Wednesday, 25 February 2009

Moldova's parliamentary elections in April: One fourth of electorate left aside?

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Update (6 April): Election results and election observation reports
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On 5 April this year, the Republic of Moldova (a landlocked country between Romania and Ukraine) will hold parliamentary elections.

Nico Popescu has written an article on this subject, and the main paragraph is:
Perhaps the best news is that the outcome of the elections is not known. That is a huge achievement for a post-Soviet state. Pretty much everywhere in the region (with the exception of Ukraine, and to some extent Georgia) election results are known well in advance, and elections do not really matter. While the big picture for Moldova is good, zooming in on the electoral process is less reassuring. The elections are marred in irregularities. Harassment of opposition parties, NGOs and media is wide-spread and more systematic than ever before in Moldova’s short history of elections.
What is not mentioned in this article is that these elections have a true pan-European dimension: According to the statistics (e.g. from IOM), more than 500,000 Moldovans (out of a population of 4.5 million and around 2.5 million voting age citizens) live abroad, especially due to labour migration (which means: voting age population) to CIS and EU countries.

Whether these people living abroad will be able to vote is unclear, but seeing this petition from the Moldovan diaspora it seems as if only Moldovan embassies and consulates will be providing polling stations - not enough for the masses of emigrants.

This could mean that up to one fourth of the electorate will not be able to participate in the elections, a considerable and rather worrying figure!


Update (27 February): See also the OSCE/ODIHR election observation mission website!

Update 2 (09 March): The Parliamentary Assembly of the Council of Europe (PACE) remarked the following in a press release on a pre-electoral visit to Moldova:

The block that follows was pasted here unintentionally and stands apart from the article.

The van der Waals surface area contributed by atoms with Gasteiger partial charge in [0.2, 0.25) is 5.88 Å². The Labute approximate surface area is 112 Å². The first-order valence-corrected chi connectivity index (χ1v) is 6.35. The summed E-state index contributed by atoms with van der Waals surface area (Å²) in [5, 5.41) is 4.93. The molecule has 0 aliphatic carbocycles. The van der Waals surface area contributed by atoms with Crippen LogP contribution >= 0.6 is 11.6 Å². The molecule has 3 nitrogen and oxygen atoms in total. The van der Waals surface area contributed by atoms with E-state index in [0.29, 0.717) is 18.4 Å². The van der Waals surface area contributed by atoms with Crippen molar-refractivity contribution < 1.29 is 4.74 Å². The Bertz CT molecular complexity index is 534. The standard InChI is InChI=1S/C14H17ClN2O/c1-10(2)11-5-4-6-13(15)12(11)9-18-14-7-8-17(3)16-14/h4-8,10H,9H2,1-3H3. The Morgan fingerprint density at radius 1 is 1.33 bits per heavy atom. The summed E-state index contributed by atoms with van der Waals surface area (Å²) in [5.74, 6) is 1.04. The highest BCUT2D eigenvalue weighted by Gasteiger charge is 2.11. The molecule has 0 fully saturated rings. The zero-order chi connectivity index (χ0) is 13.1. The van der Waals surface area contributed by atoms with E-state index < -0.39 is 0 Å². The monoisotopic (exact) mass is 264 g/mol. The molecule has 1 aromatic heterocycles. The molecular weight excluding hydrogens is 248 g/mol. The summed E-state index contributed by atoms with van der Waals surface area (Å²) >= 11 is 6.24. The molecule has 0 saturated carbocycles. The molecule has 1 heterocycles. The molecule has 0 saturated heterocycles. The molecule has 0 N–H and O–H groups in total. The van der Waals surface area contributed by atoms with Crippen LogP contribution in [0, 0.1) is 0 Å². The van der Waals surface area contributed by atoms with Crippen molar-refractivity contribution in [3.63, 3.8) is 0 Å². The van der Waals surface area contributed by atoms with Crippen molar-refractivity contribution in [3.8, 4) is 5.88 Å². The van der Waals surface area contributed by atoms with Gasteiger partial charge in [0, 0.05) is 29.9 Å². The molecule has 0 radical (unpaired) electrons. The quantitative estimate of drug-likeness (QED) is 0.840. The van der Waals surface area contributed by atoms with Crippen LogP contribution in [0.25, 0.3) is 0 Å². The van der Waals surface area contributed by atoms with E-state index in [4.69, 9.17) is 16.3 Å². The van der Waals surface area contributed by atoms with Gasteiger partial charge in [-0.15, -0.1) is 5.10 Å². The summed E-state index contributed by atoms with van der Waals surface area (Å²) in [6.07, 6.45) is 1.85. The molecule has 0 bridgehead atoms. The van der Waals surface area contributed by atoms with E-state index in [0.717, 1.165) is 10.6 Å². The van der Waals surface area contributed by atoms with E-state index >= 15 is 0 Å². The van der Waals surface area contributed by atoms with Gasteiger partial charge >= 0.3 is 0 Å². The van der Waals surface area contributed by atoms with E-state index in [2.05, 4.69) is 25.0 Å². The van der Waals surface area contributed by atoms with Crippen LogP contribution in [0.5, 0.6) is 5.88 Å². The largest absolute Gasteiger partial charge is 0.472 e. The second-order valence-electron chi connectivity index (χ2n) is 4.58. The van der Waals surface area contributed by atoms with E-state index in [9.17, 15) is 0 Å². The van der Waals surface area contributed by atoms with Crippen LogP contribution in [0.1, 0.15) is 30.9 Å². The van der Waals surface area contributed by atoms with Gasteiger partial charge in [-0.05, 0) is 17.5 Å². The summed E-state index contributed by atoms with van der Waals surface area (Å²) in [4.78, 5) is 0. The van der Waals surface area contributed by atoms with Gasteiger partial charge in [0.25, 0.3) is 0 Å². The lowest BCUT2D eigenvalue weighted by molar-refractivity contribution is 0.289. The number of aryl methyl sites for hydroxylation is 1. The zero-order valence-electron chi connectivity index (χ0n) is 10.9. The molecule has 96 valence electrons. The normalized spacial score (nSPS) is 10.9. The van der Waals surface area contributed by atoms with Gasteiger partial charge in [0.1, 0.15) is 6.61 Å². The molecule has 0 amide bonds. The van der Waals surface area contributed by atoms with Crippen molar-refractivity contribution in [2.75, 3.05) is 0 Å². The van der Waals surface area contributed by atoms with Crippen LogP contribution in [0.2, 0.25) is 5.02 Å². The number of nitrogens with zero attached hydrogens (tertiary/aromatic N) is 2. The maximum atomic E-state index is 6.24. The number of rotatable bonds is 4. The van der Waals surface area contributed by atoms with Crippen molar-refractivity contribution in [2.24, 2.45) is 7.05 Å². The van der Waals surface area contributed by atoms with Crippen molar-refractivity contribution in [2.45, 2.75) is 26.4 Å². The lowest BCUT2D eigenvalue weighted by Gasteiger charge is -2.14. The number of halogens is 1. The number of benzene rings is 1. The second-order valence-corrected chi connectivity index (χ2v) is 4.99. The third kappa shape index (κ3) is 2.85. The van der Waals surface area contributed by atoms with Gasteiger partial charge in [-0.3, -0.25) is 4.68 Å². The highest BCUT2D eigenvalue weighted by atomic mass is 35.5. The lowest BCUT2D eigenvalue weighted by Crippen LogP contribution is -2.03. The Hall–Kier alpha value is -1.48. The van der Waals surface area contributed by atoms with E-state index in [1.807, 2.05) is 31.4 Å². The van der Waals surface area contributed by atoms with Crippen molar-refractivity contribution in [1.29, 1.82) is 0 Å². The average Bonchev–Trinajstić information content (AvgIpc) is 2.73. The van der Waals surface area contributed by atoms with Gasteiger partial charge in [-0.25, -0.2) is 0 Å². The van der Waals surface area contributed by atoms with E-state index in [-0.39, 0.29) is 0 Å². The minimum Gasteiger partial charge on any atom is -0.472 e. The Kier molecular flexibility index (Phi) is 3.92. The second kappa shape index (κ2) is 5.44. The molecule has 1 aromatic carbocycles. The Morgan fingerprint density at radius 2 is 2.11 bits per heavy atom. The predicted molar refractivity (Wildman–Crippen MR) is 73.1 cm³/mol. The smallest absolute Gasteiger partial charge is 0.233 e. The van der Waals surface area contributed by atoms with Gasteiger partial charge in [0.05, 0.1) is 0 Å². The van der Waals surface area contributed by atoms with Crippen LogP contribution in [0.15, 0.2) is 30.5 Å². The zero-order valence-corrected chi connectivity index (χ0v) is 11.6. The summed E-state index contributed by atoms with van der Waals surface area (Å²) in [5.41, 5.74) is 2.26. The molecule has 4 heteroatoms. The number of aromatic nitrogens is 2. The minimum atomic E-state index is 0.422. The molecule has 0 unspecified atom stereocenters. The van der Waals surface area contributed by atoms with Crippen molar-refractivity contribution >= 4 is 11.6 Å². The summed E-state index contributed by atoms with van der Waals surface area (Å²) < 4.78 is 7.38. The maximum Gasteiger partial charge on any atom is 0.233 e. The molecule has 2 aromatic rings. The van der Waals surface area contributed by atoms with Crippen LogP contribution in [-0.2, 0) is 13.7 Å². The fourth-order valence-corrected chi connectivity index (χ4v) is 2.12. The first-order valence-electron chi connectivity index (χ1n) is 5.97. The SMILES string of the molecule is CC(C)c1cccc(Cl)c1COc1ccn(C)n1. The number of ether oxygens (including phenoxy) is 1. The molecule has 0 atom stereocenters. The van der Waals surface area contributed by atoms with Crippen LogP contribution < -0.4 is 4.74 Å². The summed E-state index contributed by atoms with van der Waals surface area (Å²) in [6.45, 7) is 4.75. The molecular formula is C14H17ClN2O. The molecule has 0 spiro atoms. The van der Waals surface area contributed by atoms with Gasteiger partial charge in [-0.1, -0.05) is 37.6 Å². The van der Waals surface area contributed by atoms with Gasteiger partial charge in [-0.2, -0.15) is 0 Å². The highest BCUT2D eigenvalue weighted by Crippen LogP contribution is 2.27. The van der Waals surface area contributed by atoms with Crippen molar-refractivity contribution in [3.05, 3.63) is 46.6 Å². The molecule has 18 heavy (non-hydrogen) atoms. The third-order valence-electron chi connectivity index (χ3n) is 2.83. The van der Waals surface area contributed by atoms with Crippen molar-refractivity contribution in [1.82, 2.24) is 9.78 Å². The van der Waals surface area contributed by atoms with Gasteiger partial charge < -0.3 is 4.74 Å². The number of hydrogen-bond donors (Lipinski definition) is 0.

More precisely, the pre-electoral delegation was informed of the following issues: use of administrative resources for the campaign, cases of pressure or intimidation, accuracy of voters’ lists.

The delegation welcomes the pluralism of opinions in the print media but is preoccupied by the problem of equal access of all political parties to the broadcast media, particularly those TV channels with nationwide coverage.


Update 3 (16 March): The OSCE/ODIHR election observation mission has issued its first interim report giving a general assessment of the present situation. Very interesting read with a lot of helpful backgrounds.

Update 4 (02 April): The second OSCE/ODIHR report has been issued, and it raises a number of critical issues, especially regarding the use of power by the governing party to intimidate the oppositions. A number of other organisational shortcomings are mentioned, too.

3 comments:

Flasher T said...

1) "Pretty much everywhere in the region (with the exception of Ukraine, and to some extent Georgia) election results are known well in advance"

Ahem!

2) "it seems as if only Moldovan embassies and consulates will be providing polling stations - not enough for the masses of emigrants."

This is a problem? How else would it be done? If the workers left, and went to places that don't have a Moldovan consulate nearby, that's their choice. If they want to vote, they can travel to an embassy, or request a postal vote.

Julien Frisch said...

The legislation of Moldova does not foresee postal vote, and the number of voters one polling station (i.e. one diplomatic mission) can handle per day usually can not exceed a few thousand.

In some countries like Spain where there are many Moldovans don't even have a Moldovan diplomatic mission.

But it is correct: You could blame Moldovan migrants for this situation. But I wouldn't...

Flasher T said...

Ah see, this is where we can point to the EU and say it's useful: in a country with no diplomatic representation from my own state, I can turn to any EU-member's consulate for assistance. :)